The Shire of Carnarvon Environmental Health Officers inspects lodging houses, bed and breakfasts and other places of accommodation including caravan parks to ensure the health and safety of occupants. There are also requirements for private houses relating to the maximum number of occupants, ventilation, drainage and weatherproofing. If you own a lodging house, caravan park or recreational campground it is a requirement that you are registered and renew your yearly licence. 


Lodging houses and the names of the keepers are required by the Health (Miscellaneous Provisions) Act 1911, to be registered by the local government. Lodging houses include hotels, motels, backpacker/hostels, short-term built accommodation within caravan parks, bed and breakfast accommodation and similar but only if the number of persons able to be accommodated exceeds 6 other than the family of the keeper. Lodging houses do not include single dwellings on single lots such as holiday homes unless provision is made for renting out individual rooms for more than 6 persons other than the ‘keeper’ of the house.


Lodging houses may be inspected by Environmental Health Officers and are required to be clean and comply with the provisions of the Shire of Carnarvon Health Local Laws 1997 which includes:

  • Sleeping room density limits of 14m3 free air volume per adult (and 8m3 per child), which are the same for all dwellings, but there are increased density allowances for dormitories and other budget accommodation (referred to as recreational campsites and short-term hostels).
  • General construction in accordance with the building code (as in place at the time of the building or modification)
  • Provision of sanitary, laundering, kitchen, cooking, dining and lounge facilities
  • Provision of fire protection equipment in accordance with the Building Code
  • Doors in the pathway to an exit may not be lockable so as to prevent them from being opened from the inside.
  • Passageways and stairways may not be obstructed
  • Adequate ventilation of kitchens, bathrooms, laundries, toilets and habitable rooms
  • Bunk beds are limited to recreational campsites and short-term hostels and require 2.7m ceilings (exceptions may be made for lower bunk beds that are only for children)
  • Special requirements for dormitories relating to fire safety and density.
  • Provision of adequate and clean bedding.


Caravan parks and camping grounds are required to be licensed and comply with minimum standards in accordance with the Caravan Parks and Camping Grounds Act 1995. Environmental health officers may inspect caravan parks and camping grounds, including nature-based parks.

The Caravan Park Regulations 1997 (Regulations), schedule 7 outlines standards for caravan parks and camping grounds, which includes such matters as:

  • Separation distances between camps (generally 3m from one caravan/camp/annex to the camp on the next site)
  • Facility road widths (6m for 2 roads, 4m for one-way roads)
  • Provision for parking and car parks.
  • Provision of recreational areas and facilities including such for children and for general communal recreation
  • Ablutions and laundries, number and distance to sites
  • Washing up facilities for campers
  • Lighting and fire-fighting (generally fire hose reels are required to cover all sites and buildings)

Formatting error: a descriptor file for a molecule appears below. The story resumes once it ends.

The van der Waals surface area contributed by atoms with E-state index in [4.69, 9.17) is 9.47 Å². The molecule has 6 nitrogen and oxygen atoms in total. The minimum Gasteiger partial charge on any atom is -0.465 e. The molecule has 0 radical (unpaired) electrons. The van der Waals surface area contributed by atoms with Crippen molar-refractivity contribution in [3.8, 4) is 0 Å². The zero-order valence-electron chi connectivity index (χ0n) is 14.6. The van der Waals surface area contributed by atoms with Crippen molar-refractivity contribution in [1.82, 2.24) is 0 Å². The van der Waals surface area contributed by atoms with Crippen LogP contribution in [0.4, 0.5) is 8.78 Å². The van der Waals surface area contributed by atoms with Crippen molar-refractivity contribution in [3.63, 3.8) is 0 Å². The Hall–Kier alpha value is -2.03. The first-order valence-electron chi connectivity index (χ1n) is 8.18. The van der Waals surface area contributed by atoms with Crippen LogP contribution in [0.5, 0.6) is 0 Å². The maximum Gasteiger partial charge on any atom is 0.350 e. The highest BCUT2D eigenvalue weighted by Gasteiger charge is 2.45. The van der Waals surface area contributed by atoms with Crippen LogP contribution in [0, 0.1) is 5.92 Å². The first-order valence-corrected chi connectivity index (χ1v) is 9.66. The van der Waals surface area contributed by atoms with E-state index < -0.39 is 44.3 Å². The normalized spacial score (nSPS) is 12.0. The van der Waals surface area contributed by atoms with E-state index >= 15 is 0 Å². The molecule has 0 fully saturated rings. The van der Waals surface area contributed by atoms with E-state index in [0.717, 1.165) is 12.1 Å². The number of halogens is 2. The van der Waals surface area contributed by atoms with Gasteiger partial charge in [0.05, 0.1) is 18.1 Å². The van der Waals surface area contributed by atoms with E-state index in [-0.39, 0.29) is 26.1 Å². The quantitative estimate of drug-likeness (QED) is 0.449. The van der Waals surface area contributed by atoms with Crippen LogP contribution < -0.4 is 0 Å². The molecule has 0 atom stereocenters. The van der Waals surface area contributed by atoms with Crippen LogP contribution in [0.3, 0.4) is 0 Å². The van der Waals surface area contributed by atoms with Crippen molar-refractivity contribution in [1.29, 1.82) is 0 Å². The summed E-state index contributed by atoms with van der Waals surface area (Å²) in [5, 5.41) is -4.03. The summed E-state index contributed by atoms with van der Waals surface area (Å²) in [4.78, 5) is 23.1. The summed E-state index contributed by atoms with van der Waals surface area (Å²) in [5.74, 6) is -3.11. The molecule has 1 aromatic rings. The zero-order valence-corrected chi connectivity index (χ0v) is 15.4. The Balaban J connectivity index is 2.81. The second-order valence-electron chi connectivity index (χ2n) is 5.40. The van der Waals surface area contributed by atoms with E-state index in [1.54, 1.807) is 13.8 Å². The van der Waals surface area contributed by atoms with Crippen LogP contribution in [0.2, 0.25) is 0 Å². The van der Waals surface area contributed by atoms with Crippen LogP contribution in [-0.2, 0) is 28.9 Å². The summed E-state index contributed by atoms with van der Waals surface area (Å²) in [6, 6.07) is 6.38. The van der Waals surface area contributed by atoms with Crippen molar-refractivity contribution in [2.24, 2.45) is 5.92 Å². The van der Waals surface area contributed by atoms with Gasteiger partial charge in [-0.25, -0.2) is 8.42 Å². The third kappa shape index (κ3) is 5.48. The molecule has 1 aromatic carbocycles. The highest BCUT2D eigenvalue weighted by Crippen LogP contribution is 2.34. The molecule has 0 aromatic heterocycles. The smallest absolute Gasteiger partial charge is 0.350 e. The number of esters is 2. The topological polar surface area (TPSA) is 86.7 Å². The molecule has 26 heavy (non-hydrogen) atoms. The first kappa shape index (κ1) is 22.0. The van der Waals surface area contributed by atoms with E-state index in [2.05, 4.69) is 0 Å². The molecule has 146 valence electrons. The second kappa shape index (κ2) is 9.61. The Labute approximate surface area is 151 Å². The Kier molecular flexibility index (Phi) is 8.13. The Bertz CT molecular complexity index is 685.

• Water supply (potable supply and taps within 10m of short-stay sites.
  • Wastewater: sullage points required adjacent to caravan sites and within 30m of camp sites. Parks to have dump points for portable toilets.
  • Adequate waste bins
  • Special provisions for long-stay sites (including water and sewerage connections)
  • In the event of an impending cyclone, any remaining caravans are required to be securely tied down to approved anchor points, designed for the wind rating of the area (Wind region D for Carnarvon and Coral Bay area).

There are exemptions in some cases where the park was built prior to 1997.

Nature-based parks are generally remote camping areas that are less developed and allow people to enjoy a natural environment. Nature-based parks have fewer prescriptive requirements in terms of what facilities they must provide but they also have limits on what development that can be provided. Nature-based parks are required to have a management plan approved by the local government that enables the park to propose how it will manage the various health and environmental matters.

Park homes and rigid annexes also require approval under the Caravan Park Regulations instead of under the Building Act 2008. These require engineering and building certificates and be certified for the cyclone wind region (including the footings or anchor points). Park homes and rigid annexes are classed as vehicles technically, rather than buildings, in that a park home is essentially a caravan that is too large to be registered on the road and a rigid annexe is an extension to a caravan.  

Other regulations are that caravans are required to remain mobile and not be let into a dilapidated state such as by corrosion. Neglected, abandoned or dangerous caravans are required to be removed from the facility.

If you are designing a new caravan park, you are encouraged to contact the Shire for helpful advice on design and sizing. Caravans have become bigger over the years and many have extendable sections such that traditional caravan site sizes are not always big enough to allow separation distances to be maintained.